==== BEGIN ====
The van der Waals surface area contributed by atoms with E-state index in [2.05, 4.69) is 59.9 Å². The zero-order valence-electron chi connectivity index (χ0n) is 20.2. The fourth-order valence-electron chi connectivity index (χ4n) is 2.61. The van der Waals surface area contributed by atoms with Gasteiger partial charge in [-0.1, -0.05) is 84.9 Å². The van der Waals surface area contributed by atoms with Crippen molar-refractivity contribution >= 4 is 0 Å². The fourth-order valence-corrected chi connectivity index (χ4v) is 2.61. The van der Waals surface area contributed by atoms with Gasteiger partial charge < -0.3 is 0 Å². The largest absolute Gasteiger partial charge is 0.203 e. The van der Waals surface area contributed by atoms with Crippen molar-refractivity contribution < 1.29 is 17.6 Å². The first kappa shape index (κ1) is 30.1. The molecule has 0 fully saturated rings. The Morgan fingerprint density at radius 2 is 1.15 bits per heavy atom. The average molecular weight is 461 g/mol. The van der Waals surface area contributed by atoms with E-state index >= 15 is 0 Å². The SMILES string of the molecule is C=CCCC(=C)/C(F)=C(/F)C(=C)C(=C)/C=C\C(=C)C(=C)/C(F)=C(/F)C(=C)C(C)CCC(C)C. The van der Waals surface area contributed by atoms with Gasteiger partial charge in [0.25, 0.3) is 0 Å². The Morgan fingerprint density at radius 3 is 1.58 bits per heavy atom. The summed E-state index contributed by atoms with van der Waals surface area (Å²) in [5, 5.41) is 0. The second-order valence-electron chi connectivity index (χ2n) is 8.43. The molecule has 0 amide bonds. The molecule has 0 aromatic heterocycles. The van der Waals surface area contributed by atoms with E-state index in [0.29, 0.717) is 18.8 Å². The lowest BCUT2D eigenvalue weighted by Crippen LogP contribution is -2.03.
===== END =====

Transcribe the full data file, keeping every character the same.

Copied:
The van der Waals surface area contributed by atoms with E-state index in [2.05, 4.69) is 59.9 Å². The zero-order valence-electron chi connectivity index (χ0n) is 20.2. The fourth-order valence-electron chi connectivity index (χ4n) is 2.61. The van der Waals surface area contributed by atoms with Gasteiger partial charge in [-0.1, -0.05) is 84.9 Å². The van der Waals surface area contributed by atoms with Crippen molar-refractivity contribution >= 4 is 0 Å². The fourth-order valence-corrected chi connectivity index (χ4v) is 2.61. The van der Waals surface area contributed by atoms with Gasteiger partial charge < -0.3 is 0 Å². The largest absolute Gasteiger partial charge is 0.203 e. The van der Waals surface area contributed by atoms with Crippen molar-refractivity contribution < 1.29 is 17.6 Å². The first kappa shape index (κ1) is 30.1. The molecule has 0 fully saturated rings. The Morgan fingerprint density at radius 2 is 1.15 bits per heavy atom. The average molecular weight is 461 g/mol. The van der Waals surface area contributed by atoms with E-state index >= 15 is 0 Å². The SMILES string of the molecule is C=CCCC(=C)/C(F)=C(/F)C(=C)C(=C)/C=C\C(=C)C(=C)/C(F)=C(/F)C(=C)C(C)CCC(C)C. The van der Waals surface area contributed by atoms with Gasteiger partial charge in [0.25, 0.3) is 0 Å². The Morgan fingerprint density at radius 3 is 1.58 bits per heavy atom. The summed E-state index contributed by atoms with van der Waals surface area (Å²) in [5, 5.41) is 0. The second-order valence-electron chi connectivity index (χ2n) is 8.43. The molecule has 0 amide bonds. The molecule has 0 aromatic heterocycles. The van der Waals surface area contributed by atoms with E-state index in [0.29, 0.717) is 18.8 Å². The lowest BCUT2D eigenvalue weighted by Crippen LogP contribution is -2.03.